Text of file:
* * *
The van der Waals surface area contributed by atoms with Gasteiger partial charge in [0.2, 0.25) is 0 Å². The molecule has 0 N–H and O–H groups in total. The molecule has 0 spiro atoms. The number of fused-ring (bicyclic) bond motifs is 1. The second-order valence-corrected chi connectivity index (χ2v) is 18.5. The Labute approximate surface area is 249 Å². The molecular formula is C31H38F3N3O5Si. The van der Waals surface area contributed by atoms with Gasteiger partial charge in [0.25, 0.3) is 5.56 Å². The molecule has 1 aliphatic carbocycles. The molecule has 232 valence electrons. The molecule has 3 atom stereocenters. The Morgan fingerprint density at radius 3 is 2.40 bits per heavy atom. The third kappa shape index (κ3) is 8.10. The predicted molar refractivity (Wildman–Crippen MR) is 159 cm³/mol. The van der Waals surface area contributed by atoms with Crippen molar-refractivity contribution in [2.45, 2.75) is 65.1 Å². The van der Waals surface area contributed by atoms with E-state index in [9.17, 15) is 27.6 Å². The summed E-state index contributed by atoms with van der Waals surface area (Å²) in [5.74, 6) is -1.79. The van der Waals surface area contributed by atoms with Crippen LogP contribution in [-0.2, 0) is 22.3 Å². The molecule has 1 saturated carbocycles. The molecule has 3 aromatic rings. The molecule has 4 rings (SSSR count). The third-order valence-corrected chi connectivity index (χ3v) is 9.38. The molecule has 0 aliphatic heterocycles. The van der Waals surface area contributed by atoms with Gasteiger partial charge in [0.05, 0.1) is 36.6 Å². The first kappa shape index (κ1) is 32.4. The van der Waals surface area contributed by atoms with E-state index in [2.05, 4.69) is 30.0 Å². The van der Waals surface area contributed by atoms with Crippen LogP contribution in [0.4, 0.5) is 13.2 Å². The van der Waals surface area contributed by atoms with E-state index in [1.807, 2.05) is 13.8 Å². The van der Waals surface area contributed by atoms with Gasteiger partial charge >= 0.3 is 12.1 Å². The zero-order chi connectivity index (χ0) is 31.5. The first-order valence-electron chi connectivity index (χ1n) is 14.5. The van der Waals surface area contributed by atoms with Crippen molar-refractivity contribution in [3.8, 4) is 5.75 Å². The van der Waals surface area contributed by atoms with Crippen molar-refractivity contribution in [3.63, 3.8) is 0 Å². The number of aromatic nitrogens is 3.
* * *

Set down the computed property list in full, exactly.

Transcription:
The van der Waals surface area contributed by atoms with Gasteiger partial charge in [0.2, 0.25) is 0 Å². The molecule has 0 N–H and O–H groups in total. The molecule has 0 spiro atoms. The number of fused-ring (bicyclic) bond motifs is 1. The second-order valence-corrected chi connectivity index (χ2v) is 18.5. The Labute approximate surface area is 249 Å². The molecular formula is C31H38F3N3O5Si. The van der Waals surface area contributed by atoms with Gasteiger partial charge in [0.25, 0.3) is 5.56 Å². The molecule has 1 aliphatic carbocycles. The molecule has 232 valence electrons. The molecule has 3 atom stereocenters. The Morgan fingerprint density at radius 3 is 2.40 bits per heavy atom. The third kappa shape index (κ3) is 8.10. The predicted molar refractivity (Wildman–Crippen MR) is 159 cm³/mol. The van der Waals surface area contributed by atoms with Crippen molar-refractivity contribution in [2.45, 2.75) is 65.1 Å². The van der Waals surface area contributed by atoms with E-state index in [9.17, 15) is 27.6 Å². The summed E-state index contributed by atoms with van der Waals surface area (Å²) in [5.74, 6) is -1.79. The van der Waals surface area contributed by atoms with Crippen LogP contribution in [-0.2, 0) is 22.3 Å². The molecule has 1 saturated carbocycles. The molecule has 3 aromatic rings. The molecule has 4 rings (SSSR count). The third-order valence-corrected chi connectivity index (χ3v) is 9.38. The molecule has 0 aliphatic heterocycles. The van der Waals surface area contributed by atoms with Gasteiger partial charge in [0.05, 0.1) is 36.6 Å². The first kappa shape index (κ1) is 32.4. The van der Waals surface area contributed by atoms with E-state index in [2.05, 4.69) is 30.0 Å². The van der Waals surface area contributed by atoms with Crippen LogP contribution in [0.4, 0.5) is 13.2 Å². The van der Waals surface area contributed by atoms with E-state index in [1.807, 2.05) is 13.8 Å². The van der Waals surface area contributed by atoms with Gasteiger partial charge >= 0.3 is 12.1 Å². The zero-order chi connectivity index (χ0) is 31.5. The first-order valence-electron chi connectivity index (χ1n) is 14.5. The van der Waals surface area contributed by atoms with Crippen molar-refractivity contribution in [3.8, 4) is 5.75 Å². The van der Waals surface area contributed by atoms with Crippen molar-refractivity contribution in [3.63, 3.8) is 0 Å². The number of aromatic nitrogens is 3.